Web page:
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'What incentive do they have?': Indigo cyberattack puts employee's personal information at risk -- and there's little they can do about it

Don't start a new job without asking the employer questions about your personal information, lawyer advises

'What incentive do they have?': Indigo cyberattack puts employee's personal information at risk -- and there's little they can do about it

Former and current Indigo employees are being contacted about the possibility of having their personal information sold to the dark web, after the company’s website was hacked in a cybersecurity attack. The popular bookseller ultimately refused to pay the ransom that was requested.

The company admits on their website that its network was “illegally accessed by criminals who deployed ransomware software known as “LockBit”.” The breach led to their website and online payment system to go down.

Indigo states that there’s no reason to believe customer data has been compromised, but they do know some employee data was.

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Some former workers have come forward to confirm that they’ve been contacted by the company about the possibility of their personal data being sold to the dark web.

Employees and former employees of the retailer are being offered two years of identity theft monitoring.

Lluc Cerda, a Calgary-based employment lawyer at Samfiru Tumarkin LLP, says from a legal standpoint, not much can be done to compensate employees in regards to this cyberattack.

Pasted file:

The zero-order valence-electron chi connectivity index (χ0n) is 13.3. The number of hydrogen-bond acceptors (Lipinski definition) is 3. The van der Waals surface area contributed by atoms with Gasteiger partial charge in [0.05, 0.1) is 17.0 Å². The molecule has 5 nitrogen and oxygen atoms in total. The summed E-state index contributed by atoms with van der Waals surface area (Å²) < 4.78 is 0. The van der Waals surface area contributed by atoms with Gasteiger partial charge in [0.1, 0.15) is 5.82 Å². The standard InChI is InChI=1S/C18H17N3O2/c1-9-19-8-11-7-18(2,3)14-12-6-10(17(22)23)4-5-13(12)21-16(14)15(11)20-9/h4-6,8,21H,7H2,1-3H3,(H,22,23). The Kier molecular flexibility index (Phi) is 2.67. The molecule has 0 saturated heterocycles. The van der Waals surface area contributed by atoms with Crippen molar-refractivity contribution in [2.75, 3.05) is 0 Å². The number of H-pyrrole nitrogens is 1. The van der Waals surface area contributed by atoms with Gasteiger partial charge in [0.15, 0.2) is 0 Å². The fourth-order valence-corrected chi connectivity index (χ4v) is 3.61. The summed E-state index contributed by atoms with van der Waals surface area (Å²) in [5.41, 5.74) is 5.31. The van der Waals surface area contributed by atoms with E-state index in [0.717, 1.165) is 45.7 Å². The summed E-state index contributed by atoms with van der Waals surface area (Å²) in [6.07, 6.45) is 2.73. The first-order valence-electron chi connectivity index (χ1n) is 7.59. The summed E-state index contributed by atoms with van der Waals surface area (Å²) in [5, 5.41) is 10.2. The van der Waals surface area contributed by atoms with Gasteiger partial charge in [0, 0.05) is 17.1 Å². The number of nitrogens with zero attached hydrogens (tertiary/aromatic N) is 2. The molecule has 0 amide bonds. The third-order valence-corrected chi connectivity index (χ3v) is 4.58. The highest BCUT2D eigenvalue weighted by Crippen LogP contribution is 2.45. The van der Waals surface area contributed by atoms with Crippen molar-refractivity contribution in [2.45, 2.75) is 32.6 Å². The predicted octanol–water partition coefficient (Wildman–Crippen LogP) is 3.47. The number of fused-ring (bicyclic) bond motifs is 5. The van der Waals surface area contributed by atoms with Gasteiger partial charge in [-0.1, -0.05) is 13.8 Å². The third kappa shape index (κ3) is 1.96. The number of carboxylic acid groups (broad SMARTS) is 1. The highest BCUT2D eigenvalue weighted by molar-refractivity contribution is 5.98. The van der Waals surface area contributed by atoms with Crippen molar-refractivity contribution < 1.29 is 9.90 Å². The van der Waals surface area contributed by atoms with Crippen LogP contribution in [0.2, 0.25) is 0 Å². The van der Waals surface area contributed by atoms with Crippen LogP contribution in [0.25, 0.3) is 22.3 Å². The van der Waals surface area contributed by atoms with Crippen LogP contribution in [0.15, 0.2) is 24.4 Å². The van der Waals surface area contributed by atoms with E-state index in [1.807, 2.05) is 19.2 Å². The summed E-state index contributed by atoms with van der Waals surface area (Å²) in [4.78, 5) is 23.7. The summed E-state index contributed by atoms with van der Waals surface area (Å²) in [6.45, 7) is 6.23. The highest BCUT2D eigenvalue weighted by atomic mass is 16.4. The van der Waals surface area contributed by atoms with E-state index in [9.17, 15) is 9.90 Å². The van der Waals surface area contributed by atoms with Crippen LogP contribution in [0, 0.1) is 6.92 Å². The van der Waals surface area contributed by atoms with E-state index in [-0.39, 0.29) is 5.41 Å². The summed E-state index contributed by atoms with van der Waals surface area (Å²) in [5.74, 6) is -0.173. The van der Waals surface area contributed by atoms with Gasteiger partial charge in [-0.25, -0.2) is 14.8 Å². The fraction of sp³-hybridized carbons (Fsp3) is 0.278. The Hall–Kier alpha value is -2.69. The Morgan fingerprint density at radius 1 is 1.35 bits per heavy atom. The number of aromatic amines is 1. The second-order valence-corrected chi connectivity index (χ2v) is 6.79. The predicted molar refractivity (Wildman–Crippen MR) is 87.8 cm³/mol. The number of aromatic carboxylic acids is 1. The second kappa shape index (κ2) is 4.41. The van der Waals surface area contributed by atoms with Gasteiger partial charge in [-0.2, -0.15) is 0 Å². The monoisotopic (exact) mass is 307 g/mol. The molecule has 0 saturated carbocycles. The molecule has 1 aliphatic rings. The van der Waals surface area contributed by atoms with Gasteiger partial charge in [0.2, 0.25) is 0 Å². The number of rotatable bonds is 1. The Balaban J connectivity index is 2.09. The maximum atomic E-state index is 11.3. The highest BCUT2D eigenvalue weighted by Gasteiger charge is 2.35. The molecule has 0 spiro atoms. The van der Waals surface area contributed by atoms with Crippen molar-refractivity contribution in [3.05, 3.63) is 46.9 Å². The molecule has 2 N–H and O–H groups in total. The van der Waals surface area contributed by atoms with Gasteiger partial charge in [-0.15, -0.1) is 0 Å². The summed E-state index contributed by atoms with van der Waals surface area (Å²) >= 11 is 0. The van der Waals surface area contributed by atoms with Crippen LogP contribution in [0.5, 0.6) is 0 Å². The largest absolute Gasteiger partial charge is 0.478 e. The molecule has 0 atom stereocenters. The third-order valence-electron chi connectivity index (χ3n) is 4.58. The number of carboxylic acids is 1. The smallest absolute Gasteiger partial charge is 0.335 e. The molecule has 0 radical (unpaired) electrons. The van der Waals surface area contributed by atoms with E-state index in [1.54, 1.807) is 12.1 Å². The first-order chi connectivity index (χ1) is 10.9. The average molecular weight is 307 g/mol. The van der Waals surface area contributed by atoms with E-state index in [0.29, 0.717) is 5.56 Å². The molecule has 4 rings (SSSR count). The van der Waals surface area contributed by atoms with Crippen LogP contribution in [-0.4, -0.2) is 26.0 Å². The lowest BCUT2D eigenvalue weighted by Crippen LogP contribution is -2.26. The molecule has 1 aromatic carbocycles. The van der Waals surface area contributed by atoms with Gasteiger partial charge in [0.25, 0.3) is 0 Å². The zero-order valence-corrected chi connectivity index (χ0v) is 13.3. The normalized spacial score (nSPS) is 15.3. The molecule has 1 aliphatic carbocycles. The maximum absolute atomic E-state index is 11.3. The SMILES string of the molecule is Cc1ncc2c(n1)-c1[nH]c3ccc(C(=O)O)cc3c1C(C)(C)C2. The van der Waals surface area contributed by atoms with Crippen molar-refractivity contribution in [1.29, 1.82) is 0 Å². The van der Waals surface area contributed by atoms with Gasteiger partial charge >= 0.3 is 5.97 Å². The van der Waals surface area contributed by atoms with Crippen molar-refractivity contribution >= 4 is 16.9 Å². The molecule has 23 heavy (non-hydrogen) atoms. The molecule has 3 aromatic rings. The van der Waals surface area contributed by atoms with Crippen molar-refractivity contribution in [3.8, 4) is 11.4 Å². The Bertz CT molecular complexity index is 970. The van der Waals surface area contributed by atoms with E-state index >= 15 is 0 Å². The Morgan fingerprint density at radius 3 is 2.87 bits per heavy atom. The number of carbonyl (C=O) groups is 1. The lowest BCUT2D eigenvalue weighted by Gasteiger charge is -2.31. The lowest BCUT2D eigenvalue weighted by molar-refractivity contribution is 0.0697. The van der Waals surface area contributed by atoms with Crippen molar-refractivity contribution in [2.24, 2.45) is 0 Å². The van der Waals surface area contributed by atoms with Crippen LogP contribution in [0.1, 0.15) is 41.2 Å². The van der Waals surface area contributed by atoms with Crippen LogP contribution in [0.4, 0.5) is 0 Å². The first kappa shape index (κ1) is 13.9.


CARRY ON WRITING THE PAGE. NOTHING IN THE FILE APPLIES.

A similar situation happened with credit bureau company Equifax Canada, though it targeted consumers more than it did employees.

A class action lawsuit by customers was launched over the fact that their information was compromised during a hack. It went to the Ontario Court of Appeal, but was ultimately shot down, concluding that the customers who had their information compromised couldn’t sue for damages.

While the difference with the Indigo breach is that it appears employee’s information was compromised, Cerda doesn’t think it would make a difference.

“There are some obligations in certain provinces to protect private information, but this is a nefarious hack,” he tells Yahoo News Canada. “Unless we can show Indigo was somehow involved or complicit in the release of the confidential information, I don’t think a lot can be done going after them for the compromise of the information.”

Cerda says it raises the question about not being able to hold a company liable - what incentive do they have to make sure that kind of information is well protected?

“That kind of challenge is something that the legislature could think a little bit more about because, I wouldn’t say this is without consequence for Indigo but what incentive do they have to protect the sensitive information, or pay the ransom,” he says.

Cyberattack insurance is becoming increasingly more common for companies to opt into, as it requires certain protections that prevent these kinds of situations. For people starting at a new position, Cerda says it might be worthwhile to ask their company what kind of protections they have from cyberattacks.

It’s worth it for every employer, no matter the size, to consider these kinds of insurances. More and more people are being hacked and when it’s so prevalent, it’s almost negligent not to have it to protect the very confidential and important information that your clients and employees give to you as a company.Lluc Cerda, Calgary-based employment lawyer